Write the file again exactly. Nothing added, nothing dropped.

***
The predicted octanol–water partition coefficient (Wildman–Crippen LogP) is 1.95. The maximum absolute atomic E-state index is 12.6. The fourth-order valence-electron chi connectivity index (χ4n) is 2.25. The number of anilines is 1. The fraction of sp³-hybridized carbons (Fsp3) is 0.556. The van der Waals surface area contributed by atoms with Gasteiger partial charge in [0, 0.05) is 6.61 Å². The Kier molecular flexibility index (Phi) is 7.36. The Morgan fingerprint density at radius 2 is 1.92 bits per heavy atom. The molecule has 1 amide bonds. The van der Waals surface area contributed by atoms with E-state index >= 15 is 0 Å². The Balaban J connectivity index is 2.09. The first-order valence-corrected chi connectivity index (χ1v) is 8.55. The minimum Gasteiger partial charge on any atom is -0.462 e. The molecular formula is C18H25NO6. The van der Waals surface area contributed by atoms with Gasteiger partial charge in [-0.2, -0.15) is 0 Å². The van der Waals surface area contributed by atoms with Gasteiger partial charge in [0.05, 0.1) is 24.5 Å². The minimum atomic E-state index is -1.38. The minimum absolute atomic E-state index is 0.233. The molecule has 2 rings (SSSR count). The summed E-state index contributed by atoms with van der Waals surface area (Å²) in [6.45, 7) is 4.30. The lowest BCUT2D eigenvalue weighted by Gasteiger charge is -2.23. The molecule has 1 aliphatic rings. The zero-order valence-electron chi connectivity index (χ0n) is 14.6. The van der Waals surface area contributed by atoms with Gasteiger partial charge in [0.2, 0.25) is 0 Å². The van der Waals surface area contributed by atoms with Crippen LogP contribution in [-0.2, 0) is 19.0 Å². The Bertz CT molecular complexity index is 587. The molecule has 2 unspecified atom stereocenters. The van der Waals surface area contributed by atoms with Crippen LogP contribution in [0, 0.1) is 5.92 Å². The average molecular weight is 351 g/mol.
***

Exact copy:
The predicted octanol–water partition coefficient (Wildman–Crippen LogP) is 1.95. The maximum absolute atomic E-state index is 12.6. The fourth-order valence-electron chi connectivity index (χ4n) is 2.25. The number of anilines is 1. The fraction of sp³-hybridized carbons (Fsp3) is 0.556. The van der Waals surface area contributed by atoms with Gasteiger partial charge in [0, 0.05) is 6.61 Å². The Kier molecular flexibility index (Phi) is 7.36. The Morgan fingerprint density at radius 2 is 1.92 bits per heavy atom. The molecule has 1 amide bonds. The van der Waals surface area contributed by atoms with E-state index >= 15 is 0 Å². The Balaban J connectivity index is 2.09. The first-order valence-corrected chi connectivity index (χ1v) is 8.55. The minimum Gasteiger partial charge on any atom is -0.462 e. The molecular formula is C18H25NO6. The van der Waals surface area contributed by atoms with Gasteiger partial charge in [-0.2, -0.15) is 0 Å². The van der Waals surface area contributed by atoms with Gasteiger partial charge in [0.05, 0.1) is 24.5 Å². The minimum atomic E-state index is -1.38. The minimum absolute atomic E-state index is 0.233. The molecule has 2 rings (SSSR count). The summed E-state index contributed by atoms with van der Waals surface area (Å²) in [6.45, 7) is 4.30. The lowest BCUT2D eigenvalue weighted by Gasteiger charge is -2.23. The molecule has 1 aliphatic rings. The zero-order valence-electron chi connectivity index (χ0n) is 14.6. The van der Waals surface area contributed by atoms with Gasteiger partial charge in [0.2, 0.25) is 0 Å². The van der Waals surface area contributed by atoms with Crippen LogP contribution in [-0.2, 0) is 19.0 Å². The Bertz CT molecular complexity index is 587. The molecule has 2 unspecified atom stereocenters. The van der Waals surface area contributed by atoms with Crippen LogP contribution in [0, 0.1) is 5.92 Å². The average molecular weight is 351 g/mol.